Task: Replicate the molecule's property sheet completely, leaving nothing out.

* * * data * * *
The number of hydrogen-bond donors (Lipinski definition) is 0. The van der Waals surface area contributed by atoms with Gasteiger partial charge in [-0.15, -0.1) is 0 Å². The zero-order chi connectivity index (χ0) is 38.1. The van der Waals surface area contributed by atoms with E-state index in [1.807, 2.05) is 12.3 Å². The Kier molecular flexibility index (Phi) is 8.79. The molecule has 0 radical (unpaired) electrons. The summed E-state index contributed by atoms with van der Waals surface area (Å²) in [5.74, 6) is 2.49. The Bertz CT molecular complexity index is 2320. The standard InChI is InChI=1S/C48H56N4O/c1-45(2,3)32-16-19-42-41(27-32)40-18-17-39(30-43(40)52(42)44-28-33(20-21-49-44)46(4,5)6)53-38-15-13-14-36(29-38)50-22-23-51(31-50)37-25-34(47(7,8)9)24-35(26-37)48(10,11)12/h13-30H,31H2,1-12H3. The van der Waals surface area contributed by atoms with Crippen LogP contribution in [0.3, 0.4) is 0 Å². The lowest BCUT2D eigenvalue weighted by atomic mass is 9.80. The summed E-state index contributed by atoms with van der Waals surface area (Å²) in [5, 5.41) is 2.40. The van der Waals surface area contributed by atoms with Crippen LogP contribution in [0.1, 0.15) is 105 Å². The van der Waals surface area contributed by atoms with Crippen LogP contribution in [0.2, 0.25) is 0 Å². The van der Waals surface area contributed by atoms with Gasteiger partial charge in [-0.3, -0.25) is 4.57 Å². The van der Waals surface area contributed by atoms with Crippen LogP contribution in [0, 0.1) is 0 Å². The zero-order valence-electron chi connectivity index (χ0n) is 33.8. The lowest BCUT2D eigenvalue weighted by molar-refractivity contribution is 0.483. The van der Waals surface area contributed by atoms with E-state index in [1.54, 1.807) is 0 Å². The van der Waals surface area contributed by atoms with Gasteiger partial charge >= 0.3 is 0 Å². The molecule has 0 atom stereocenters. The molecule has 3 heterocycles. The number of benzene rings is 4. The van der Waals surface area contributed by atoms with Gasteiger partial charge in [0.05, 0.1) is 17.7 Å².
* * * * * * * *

The number of hydrogen-bond donors (Lipinski definition) is 0. The van der Waals surface area contributed by atoms with Gasteiger partial charge in [-0.15, -0.1) is 0 Å². The zero-order chi connectivity index (χ0) is 38.1. The van der Waals surface area contributed by atoms with E-state index in [1.807, 2.05) is 12.3 Å². The Kier molecular flexibility index (Phi) is 8.79. The molecule has 0 radical (unpaired) electrons. The summed E-state index contributed by atoms with van der Waals surface area (Å²) in [5.74, 6) is 2.49. The Bertz CT molecular complexity index is 2320. The standard InChI is InChI=1S/C48H56N4O/c1-45(2,3)32-16-19-42-41(27-32)40-18-17-39(30-43(40)52(42)44-28-33(20-21-49-44)46(4,5)6)53-38-15-13-14-36(29-38)50-22-23-51(31-50)37-25-34(47(7,8)9)24-35(26-37)48(10,11)12/h13-30H,31H2,1-12H3. The van der Waals surface area contributed by atoms with Crippen LogP contribution in [0.3, 0.4) is 0 Å². The lowest BCUT2D eigenvalue weighted by atomic mass is 9.80. The summed E-state index contributed by atoms with van der Waals surface area (Å²) in [5, 5.41) is 2.40. The van der Waals surface area contributed by atoms with Crippen LogP contribution in [0.1, 0.15) is 105 Å². The van der Waals surface area contributed by atoms with Crippen LogP contribution in [0.2, 0.25) is 0 Å². The van der Waals surface area contributed by atoms with Gasteiger partial charge in [-0.3, -0.25) is 4.57 Å². The van der Waals surface area contributed by atoms with Crippen LogP contribution in [0, 0.1) is 0 Å². The zero-order valence-electron chi connectivity index (χ0n) is 33.8. The lowest BCUT2D eigenvalue weighted by molar-refractivity contribution is 0.483. The van der Waals surface area contributed by atoms with E-state index in [1.54, 1.807) is 0 Å². The van der Waals surface area contributed by atoms with Gasteiger partial charge >= 0.3 is 0 Å². The molecule has 0 atom stereocenters. The molecule has 3 heterocycles. The number of benzene rings is 4. The van der Waals surface area contributed by atoms with Gasteiger partial charge in [0.05, 0.1) is 17.7 Å².